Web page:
Parts of the US have been rocked this week by major snowstorms, and while trapped commuters lament, airline pilots rejoice. Little did you know, many pilots prefer to fly during the winter. Why is that? Let’s break it down.
Call it a winter lull, but many pilots report decreased air traffic during the winter, as opposed to the constant travel of summertime. It may be chilly, but your pilots have the skies to themselves.
Oh, dreaded turbulence. Did you know? Turbulence is more common in the summertime. Pockets of hot air during summer months are a major factor in aircraft turbulence. The cold, crisp winter air allows for smoother flights.
Sleigh lift-off in holiday movies is a result of special effects of course, but aircraft takeoff is much smoother in the winter. The colder, denser air provided by this week’s snowstorm will improve airlift and engine performance, not to mention the wind assistance. Strong winds increase lift speed and drive the jet stream while the aircraft is in the air.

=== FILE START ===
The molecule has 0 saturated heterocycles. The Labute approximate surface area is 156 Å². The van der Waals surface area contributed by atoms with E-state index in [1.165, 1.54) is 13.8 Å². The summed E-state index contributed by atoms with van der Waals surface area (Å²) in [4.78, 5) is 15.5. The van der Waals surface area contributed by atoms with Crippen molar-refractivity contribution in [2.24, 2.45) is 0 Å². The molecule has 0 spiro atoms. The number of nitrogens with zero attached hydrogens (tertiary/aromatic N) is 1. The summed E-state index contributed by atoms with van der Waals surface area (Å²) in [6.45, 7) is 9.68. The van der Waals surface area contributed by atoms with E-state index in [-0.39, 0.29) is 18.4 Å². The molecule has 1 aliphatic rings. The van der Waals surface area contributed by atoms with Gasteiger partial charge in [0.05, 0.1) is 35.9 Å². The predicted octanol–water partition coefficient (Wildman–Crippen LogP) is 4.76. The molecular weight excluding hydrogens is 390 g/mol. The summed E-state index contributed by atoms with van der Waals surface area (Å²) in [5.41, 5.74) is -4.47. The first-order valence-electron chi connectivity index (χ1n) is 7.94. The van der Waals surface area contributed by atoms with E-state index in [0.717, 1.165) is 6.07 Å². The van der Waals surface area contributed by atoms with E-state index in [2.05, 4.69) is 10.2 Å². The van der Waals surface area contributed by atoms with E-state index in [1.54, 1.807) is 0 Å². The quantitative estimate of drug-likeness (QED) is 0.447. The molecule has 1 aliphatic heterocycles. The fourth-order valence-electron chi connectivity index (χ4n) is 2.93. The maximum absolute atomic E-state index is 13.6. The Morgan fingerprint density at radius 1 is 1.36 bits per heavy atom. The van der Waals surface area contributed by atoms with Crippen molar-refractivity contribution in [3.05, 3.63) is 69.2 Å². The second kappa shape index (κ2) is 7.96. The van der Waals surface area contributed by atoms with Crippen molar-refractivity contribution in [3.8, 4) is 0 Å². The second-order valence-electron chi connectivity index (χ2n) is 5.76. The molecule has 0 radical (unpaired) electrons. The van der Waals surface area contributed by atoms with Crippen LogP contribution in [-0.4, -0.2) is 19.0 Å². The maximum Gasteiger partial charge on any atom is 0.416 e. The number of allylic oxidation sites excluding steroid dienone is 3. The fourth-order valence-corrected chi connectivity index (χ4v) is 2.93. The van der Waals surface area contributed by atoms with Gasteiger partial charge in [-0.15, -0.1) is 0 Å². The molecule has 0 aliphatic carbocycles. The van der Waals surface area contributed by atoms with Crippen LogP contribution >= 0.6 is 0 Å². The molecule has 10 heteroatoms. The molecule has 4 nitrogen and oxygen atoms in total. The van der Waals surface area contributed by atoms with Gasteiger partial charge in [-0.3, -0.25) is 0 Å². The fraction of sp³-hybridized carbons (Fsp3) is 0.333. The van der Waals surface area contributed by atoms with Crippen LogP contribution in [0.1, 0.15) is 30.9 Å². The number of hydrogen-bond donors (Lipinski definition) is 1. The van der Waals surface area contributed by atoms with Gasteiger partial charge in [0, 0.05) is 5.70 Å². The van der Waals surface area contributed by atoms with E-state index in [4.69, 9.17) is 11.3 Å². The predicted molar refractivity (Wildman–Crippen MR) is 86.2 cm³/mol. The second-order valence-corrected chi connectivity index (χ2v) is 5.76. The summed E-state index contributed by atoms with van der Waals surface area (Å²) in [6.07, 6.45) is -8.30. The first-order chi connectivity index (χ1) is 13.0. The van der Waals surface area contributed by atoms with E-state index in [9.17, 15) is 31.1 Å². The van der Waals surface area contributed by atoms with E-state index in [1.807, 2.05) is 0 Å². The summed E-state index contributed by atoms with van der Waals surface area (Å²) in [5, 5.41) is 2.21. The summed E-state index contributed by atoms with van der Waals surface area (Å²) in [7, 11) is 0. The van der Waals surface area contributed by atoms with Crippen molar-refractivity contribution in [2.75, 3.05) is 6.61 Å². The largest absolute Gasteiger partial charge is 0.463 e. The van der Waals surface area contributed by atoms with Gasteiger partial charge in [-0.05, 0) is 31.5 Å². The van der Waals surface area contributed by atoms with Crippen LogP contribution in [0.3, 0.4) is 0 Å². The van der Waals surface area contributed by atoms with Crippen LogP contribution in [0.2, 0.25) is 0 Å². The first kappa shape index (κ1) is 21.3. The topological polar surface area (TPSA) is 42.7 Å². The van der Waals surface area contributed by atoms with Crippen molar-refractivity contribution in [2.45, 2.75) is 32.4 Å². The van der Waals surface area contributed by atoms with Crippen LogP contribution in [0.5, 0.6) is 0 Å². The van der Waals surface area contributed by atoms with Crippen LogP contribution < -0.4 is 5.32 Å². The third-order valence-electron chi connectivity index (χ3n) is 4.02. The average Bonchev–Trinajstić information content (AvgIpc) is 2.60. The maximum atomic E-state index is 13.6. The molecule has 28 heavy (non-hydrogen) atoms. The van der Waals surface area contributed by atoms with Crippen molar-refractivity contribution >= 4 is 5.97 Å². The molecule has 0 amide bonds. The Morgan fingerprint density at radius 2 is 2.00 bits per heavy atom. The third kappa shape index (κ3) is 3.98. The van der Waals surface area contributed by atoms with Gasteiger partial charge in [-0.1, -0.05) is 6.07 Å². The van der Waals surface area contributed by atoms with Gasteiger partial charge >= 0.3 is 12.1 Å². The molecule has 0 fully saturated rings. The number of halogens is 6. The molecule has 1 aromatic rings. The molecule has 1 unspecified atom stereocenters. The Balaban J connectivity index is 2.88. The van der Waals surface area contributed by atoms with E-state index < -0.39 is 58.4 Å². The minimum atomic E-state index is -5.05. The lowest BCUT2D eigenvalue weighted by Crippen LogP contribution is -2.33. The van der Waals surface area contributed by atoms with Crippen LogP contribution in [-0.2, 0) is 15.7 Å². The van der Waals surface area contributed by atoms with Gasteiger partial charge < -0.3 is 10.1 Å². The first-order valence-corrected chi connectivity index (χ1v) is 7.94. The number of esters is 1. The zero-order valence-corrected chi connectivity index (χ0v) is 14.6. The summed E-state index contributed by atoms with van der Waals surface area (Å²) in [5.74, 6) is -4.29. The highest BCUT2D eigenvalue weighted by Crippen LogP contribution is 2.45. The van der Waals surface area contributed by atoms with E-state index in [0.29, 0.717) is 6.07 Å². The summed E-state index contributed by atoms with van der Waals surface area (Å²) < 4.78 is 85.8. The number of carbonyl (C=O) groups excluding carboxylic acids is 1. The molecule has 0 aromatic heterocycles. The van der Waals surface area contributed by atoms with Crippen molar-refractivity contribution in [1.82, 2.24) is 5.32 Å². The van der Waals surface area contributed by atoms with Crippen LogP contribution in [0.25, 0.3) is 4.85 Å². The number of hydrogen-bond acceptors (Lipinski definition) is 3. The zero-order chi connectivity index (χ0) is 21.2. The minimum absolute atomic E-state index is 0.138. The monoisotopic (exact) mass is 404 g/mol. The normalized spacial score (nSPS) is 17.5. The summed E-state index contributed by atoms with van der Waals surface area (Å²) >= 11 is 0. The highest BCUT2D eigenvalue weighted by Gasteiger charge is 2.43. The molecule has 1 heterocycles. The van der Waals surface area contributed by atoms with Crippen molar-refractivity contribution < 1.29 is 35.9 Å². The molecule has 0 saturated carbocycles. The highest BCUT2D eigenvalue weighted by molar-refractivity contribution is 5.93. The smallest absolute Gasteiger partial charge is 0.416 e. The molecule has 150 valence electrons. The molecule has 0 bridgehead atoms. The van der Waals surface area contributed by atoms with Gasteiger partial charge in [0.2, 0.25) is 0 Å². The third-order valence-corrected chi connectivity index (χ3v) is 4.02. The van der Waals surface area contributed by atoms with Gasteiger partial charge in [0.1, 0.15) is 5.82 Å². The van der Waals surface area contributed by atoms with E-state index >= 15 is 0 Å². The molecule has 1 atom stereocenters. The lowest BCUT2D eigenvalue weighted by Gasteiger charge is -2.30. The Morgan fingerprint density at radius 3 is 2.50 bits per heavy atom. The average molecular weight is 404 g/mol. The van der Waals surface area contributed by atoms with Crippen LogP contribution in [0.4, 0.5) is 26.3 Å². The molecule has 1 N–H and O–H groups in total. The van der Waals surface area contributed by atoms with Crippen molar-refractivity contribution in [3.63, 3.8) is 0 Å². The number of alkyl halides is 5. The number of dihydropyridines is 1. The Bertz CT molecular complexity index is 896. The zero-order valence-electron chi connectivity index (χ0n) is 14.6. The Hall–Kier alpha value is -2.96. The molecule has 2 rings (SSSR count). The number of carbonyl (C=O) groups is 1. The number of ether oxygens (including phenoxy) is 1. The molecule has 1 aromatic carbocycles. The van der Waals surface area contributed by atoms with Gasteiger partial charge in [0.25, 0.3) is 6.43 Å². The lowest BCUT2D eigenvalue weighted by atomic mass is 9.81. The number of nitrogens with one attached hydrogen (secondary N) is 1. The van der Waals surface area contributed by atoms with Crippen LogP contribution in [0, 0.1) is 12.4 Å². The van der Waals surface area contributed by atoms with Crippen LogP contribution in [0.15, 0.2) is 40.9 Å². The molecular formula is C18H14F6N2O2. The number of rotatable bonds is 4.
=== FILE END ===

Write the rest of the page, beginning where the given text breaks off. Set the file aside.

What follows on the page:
Commuters who struggle to read the street signs in the snowstorms we’ve seen lately may be surprised to hear this, but improved visibility is a major benefit to flying during wintertime. During the summer, the heavy, humid air leads to hazy visibility for airline pilots. As long as the plane isn’t flying through a blizzard, winter air is some of the clearest visibility pilots will see all year.
Increased visibility in the air and winter wonderlands on the ground come together to give pilots the best views of the year. Winter’s gift to pilots comes through those ‘pinch me’ moments at 10,000 feet, extending the happiest season past the holidays for your flight crew.
Did we just inspire you to book a winter flight? You can stay in-the-know through our covid restrictions landing page and book your first or final winter trip of the year through our app.